Gabriel Reed, Cohort ’14
What a grand way to be introduced to an ancient (and modern) epicenter of ideas – the city of Rome. Navigating the basalt cobblestone streets I drifted to thinking about a quote from a lecture by IDSVA Visiting Faculty Ewa Ziarek where she says, “artist-philosophers are militants of the impossible.” Conflict of possibility can be felt in Rome and as such, it is a most appropriate gateway to the IDSVA Topological Studies Italy Residency of 2015.
First, one must acknowledge the great privilege of going on walkabout through Rome with IDSVA’s Director, Dr. Simonetta Moro, whose deep knowledge of the city and its history of ideas is shared with a profound sensitivity – mapping the overlap of ancient and modern arts. I recall asking, what are blast-looking divots on the walls of the Coliseum? (Suggesting that the logical answer was that they were the result of any number of invasions). Nope, the whole thing was jeweled. Jeweled? Sì, replied Simonetta. As it turns out, most of the arches in Rome as well as the entire Coliseum were originally encrusted in the decadent treasures of war. Jeweled! This quick lesson was my introduction to the invisible archive.
When topological studies are at their best, the world around us illuminates becoming a timeless text revealing one’s previously unknown questions. Famously, Sigmund Freud when viewing the walls of Rome in the late 1800’s, asked, what if the human mind were built like these walls, each concealing the remnant structure of a psychic apparatus? I’d love to tell you that walking through the Pantheon and observing columns selectively rebuilt into fragmented monoliths, that I was struck with an equally great Freudian impression. Perhaps not, but experiencing the impossible conflict of Rome begins to ignite the seed of such a fire.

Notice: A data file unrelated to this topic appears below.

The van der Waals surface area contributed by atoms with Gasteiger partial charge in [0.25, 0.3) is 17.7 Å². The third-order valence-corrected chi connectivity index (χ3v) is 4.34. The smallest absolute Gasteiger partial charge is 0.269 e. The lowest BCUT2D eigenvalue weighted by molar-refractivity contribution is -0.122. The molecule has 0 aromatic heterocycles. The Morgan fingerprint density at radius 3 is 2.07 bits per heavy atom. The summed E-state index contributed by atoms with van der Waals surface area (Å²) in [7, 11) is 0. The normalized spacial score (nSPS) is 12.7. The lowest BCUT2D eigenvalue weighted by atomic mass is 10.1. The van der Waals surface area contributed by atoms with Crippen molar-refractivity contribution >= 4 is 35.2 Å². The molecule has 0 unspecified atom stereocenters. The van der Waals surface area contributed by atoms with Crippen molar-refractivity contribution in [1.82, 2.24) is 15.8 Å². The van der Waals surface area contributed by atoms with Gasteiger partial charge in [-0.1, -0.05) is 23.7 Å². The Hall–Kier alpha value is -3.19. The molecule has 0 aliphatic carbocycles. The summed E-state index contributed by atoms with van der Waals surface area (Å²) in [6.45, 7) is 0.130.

We rightfully pause at the invention of mortar and concrete, but how can we observe these walls with a sublime-struck gaze that we overlook the very nature of their construction?
Jacques Derrida shows where one might plant such a question in his work Archive Fever, by saying, “there is no archive without a place of consignation, without a technique of repetition, and without a certain exteriority. No archive without outside.” Is what remains the repetition of monolith or of the microlith? The Brick, an unconcealed remnant, can be seen propping up the great remains of being.
This Brick, this Roman brick, is the building block of the Roman Arch(e) – a curved construction that is repetition’s gateless gateway – bound in the strength of balance between the history of invention, domination, and is the visible footprint of a centuries-weathered soldier’s (or slave’s) path. What of the mountains of terra cotta bricks we look past? This ceramic scale is an awesome wonder that, like the Roman solider, has no historical rival. The sheer magnitude and volume of clay, life, and labor is an ever-present fire within these walls of Rome.
The Brick is the dormant ceramic superstructure of the arch(e) and as an archive, it warrants further investigation and maybe-just-maybe a post-IDSVA book or long paper while on return to the great city of Rome during a Rome Prize Fellowship.